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Audio Review: Shure Axient Digital Wireless

Stellar RF and Audio Performance in the 470-636 MHz Band

Positioned at the top of the company’s wireless product line, the Shure Axient Digital system was designed for high performance even when used in hostile RF environments. Axient Digital operates in the UHF band, employing True Digital Diversity to protect transmissions from interference by combining two discrete RF signals per receiver channel.

The Axient Digital line includes two receivers, three bodypack transmitters and three handheld transmitters. Mix received the AD4D 2-channel receiver, AD1 bodypack transmitter with instrument cable and an AD2/SM58 handheld transmitter. The AD4 is also available in a 4-channel configuration, and is compatible with Shure ADX transmitters.

The AD4D receiver is built like a tank, so don’t plan on putting it in a flimsy rack. The front panel is laid out very clearly, with a headphone jack and level control, metering and select/sync buttons for each channel, a large display, a set of navigation buttons and a scroll/select encoder.

Rear-panel features include four BNC antenna receptacles, all of which provide DC bias for active antenna. Ports A and B are intended for connection to antenna; ports C and D may be used to cascade RF to another receiver (I found access to these connectors a bit tight for my fingers). Analog audio output is available via XLR (mic or line level) and TRS jacks (fixed at –10 dBV), with ground lift switches per channel. Digital connections include an AES3 port, word clock I/O, two Dante ports and a pair of Ethernet jacks. IEC power I/O connectors complete the set.

The AD1 bodypack is constructed from metal and has a solid feel. A power switch and LED sit between the screw-on antenna port and a TA4 jack for audio input. The LCD’s default screen shows transmitter name, RF setting, Group and Channel numbers, battery gauge and transmission mode. There’s an IR port for sync functions, and underneath the hinged door to the battery compartment are the navigation controls.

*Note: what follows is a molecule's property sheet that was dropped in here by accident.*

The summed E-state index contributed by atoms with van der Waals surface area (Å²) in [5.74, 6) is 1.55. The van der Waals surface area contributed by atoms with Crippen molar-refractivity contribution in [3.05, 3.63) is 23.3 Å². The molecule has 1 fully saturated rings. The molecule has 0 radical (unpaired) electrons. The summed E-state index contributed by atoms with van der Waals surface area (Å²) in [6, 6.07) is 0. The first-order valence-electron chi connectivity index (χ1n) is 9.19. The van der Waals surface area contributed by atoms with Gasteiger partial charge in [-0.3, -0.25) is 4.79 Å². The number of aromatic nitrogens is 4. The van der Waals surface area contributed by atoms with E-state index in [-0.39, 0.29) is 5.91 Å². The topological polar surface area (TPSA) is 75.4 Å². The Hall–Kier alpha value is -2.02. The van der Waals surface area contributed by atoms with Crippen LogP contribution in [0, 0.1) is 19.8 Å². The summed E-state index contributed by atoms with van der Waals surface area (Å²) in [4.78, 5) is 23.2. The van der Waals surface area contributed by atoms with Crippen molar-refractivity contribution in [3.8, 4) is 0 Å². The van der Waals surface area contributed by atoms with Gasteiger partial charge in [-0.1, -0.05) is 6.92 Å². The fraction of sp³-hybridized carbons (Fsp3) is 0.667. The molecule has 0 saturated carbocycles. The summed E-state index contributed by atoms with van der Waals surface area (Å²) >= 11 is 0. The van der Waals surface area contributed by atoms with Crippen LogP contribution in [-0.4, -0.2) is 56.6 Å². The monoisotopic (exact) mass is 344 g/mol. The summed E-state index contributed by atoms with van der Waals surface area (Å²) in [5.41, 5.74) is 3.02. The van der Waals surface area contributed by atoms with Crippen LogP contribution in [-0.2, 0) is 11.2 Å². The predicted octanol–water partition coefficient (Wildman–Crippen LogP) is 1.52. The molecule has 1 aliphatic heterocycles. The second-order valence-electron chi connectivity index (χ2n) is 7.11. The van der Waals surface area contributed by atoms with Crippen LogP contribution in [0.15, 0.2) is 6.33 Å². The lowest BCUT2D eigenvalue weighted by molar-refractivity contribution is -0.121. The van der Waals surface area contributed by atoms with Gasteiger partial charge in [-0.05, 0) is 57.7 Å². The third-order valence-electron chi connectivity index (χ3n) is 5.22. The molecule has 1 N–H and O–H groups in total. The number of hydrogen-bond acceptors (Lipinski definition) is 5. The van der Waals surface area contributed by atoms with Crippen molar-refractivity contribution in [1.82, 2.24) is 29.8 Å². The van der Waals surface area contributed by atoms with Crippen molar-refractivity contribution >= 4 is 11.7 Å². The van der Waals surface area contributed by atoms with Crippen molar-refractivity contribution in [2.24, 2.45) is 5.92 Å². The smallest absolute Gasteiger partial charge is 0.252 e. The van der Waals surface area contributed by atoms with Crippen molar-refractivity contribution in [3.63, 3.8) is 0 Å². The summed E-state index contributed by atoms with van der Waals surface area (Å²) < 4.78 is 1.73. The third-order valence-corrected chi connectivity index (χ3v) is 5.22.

As its name suggests the AD2/SM58 handheld transmitter incorporates the Shure SM58 capsule. Users can choose from a variety of Shure capsules, including the Beta 58A and KSM9.

External features include an LCD that provides the same information as that of the AD1, power switch and IR port. The handle unscrews to reveal the battery compartment and a single navigation paddle that toggles in four directions for menu navigation. The AD1 and AD2 may be powered more than eight hours using two AA alkaline batteries or an optional Shure SB900A lithium-ion rechargeable pack; battery life depends to some extent on transmission power level.


As you’d expect from wireless gear in this price range, Axient Digital has tons of features. The tuning range spans 470 to 636 MHz (in the U.S., with the requisite gaps where applicable), providing a wide RF landscape that should be able to accommodate critical situations.

Transmitters can run in Standard or High Density mode. Channel spacing in Standard mode is 350 kHz, allowing transmitters to operate at various power levels without wo

rry of conflict. Standard mode is recommended for situations where plenty of spectrum is available, or when higher transmission power levels are required to increase range.

Channel spacing in High Density mode is 125 kHz, which creates additional available spectrum for increased channel count. Transmission power in HD mode is 2 mW, so HD is better suited to situations requiring shorter range and a high channel count within a limited RF spectrum.

Axient Digital has the ability to run in Frequency Diversity whereby identical audio is transmitted on two separate RF channels simultaneously. In the event that the signal from the active channel degrades, the system seamlessly transfers to the other RF channel, thus maintaining signal quality. Frequency Diversity requires either a splitter cable between the source and two AD1/ADX1 packs, or Shure’s ADX2 FD handheld, frequency diversity transmitter.


I took the Axient Digital system on the road for a period of months across the United States. Getting the system running was easy: power up, push the Control wheel, select a channel and navigate to Channel Scan, at which point you can choose to “Find Best” or “Find Next” channel. I usually started with Find Best.